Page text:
What Is the Future of Electric Vehicles?

Electric vehicles have been a hot topic in 2013 after Tesla Motors (NASDAQ: TSLA  ) became a market darling. The rest of the industry has taken notice as well, with Ford (NYSE: F  ) , Honda, General Motors (NYSE: GM  ) , Toyota, and others making strides in EVs.  

For as much attention as EVs have gotten, they're still in a very nascent state of their development, accounting for a tiny fraction of auto sales. The challenge now for the industry, and investors, is figuring out what the future of EVs looks like and how to get ahead of the curve. Here's where we stand today and where I think EVs are going in the future.

How big is the market?
Right now, the electric vehicle market is a small fraction of the overall vehicle market. In October, 1.23 million passenger cars and light trucks were sold in the U.S., just 10,100 of which were either plug-in hybrid or fully electric.  

EV sales have been picking up, primarily because of the Model S's popularity, but even with that success, the market is tiny.

Source: Electric Drive Transportation Association.

From these humble beginnings, you can see that the market has huge potential. Last month's industry sales rate puts U.S. auto sales alone at around 15.4 million units. Globally, 81.2 million cars were sold last year, so the electric vehicle market could crow 100 times and it would still be a minority of auto sales.

The question for EVs long term is whether they'll be attractive enough for consumers to buy them over internal combustion vehicles. 

Can EVs compete?
When cars like the Chevy Volt and Nissan Leaf were released, they were essentially trial runs for automakers. They needed to test the technology that went into EVs and see what the market wanted. The results were bland products that inspired very few buyers and failed to prove any sort of potential in the market.

Tesla Model S battery and chassis. The design brings be battery close to the ground, lowering the center of gravity and improving handling.

That's where Tesla came in. Tesla was able to rethink the automobile from the ground up, redesigning the chassis, drive train, and manufacturing process to conform to electric cars. The result was the Model S, Motor Trend's Car of the Year.

Tesla proved that an attractive EV can be made, but will the industry learn from what Tesla has shown?

One challenge for carmakers now is building vehicles that get enough range to satisfy customers. The Model S is successful in large part because it gets more than 200 miles of range even at highway speeds. By contrast, the Ford Focus Electric gets 76 miles per charge, the Nissan Leaf can go 75 miles, and the Chevy Volt can go just 38 miles all electric. That'll have to be improved by leaps and bounds for EVs to be more than a bit player in the auto industry.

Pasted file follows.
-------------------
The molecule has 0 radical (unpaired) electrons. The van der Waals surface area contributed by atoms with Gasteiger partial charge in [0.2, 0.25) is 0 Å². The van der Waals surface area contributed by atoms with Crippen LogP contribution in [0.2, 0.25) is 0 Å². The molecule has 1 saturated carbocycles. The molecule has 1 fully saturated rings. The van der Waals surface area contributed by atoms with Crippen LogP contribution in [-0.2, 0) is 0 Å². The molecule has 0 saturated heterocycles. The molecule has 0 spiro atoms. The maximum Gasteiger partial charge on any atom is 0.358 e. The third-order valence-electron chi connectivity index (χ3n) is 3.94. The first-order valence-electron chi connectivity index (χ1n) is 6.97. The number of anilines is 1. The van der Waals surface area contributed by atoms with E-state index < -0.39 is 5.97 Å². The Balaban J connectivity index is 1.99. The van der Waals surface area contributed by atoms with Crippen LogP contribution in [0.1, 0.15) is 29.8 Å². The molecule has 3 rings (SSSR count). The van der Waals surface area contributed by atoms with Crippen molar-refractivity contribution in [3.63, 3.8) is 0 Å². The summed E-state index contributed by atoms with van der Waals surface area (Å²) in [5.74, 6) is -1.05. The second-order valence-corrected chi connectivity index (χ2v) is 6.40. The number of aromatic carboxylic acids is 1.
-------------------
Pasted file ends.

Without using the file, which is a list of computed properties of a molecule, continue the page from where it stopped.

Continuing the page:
Electric vehicle killer app
If range remains under 100 miles, EVs will only appeal to a small percentage of buyers. But if that can be increased to more than 300 miles and charge times are reduced from hours to minutes, there is a lot of potential. That's the killer app for electronic vehicles and there's progress in that direction.

  • IBM (NYSE: IBM  ) is working on lithium-air batteries, which it says can increase energy density tenfold.
  • The Illinois Institute of Technology and Argonne National Laboratory recently won a $3.4 million federal grant to develop technology that could bring EV range to 500 to 1,000 miles per charge. Lead researcher Carlo Segre said a rechargeable liquid could reduce charging times to just a few minutes.  
  • Liberty Electric Cars in the U.K. is already marketing a 200-mile range SUV and claims that 1,000 miles in range is on the horizon.  

These are just a few of the research projects going on right now, and with demand for EVs proven, there's now an economic incentive to perform even more research. 

Tesla hasn't released a projected range for next-generation batteries, but you can bet that it will push the limits on range as well. The range challenge is the biggest facing the future of EVs right now. If a 1,000 mile range is truly on the horizon and charging times come down, I could see sales growing 10- to 100-fold. Without a big improvement in range, charge time, and cost, EVs will be a sideshow in the auto market.

Foolish bottom line
Are EVs the next big thing? It's too early to give a definitive answer, but there is huge potential. The first challenge of showing that EVs can be made efficiently, with significant range, and be attractive to customer has already been proven by the Model S.

The next challenge is building more attractive vehicles that offer significant range. BMW, Ford, Nissan, and GM may have more to do with that next step than Tesla, which doesn't have the scale to make EV technology ubiquitous. In that sense, all EV manufacturers need each other. 

If I had to bet on any disruptive technology in the auto industry, it would be electric vehicles. There's no major infrastructure needed to go electric, and I think the technology challenges facing the industry today will be answered in time. Time will tell if that opinion is right, and EVs will hold more than a small percentage of auto demand. 

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Read/Post Comments (11) | Recommend This Article (4)

Comments from our Foolish Readers

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  • Report this Comment On December 04, 2013, at 9:36 PM, rotorhead1871 wrote:

    electric cars are here to stay this time......except they will be powered by FUEL CELLS...not batteries.....batteries are a huge liability......everywhere.....

  • Report this Comment On December 04, 2013, at 10:00 PM, SkepikI wrote:

    ^ yah and fuel cells dont require batteries.... ; - )

    AND Hydrogen is perfectly safe.... ;-)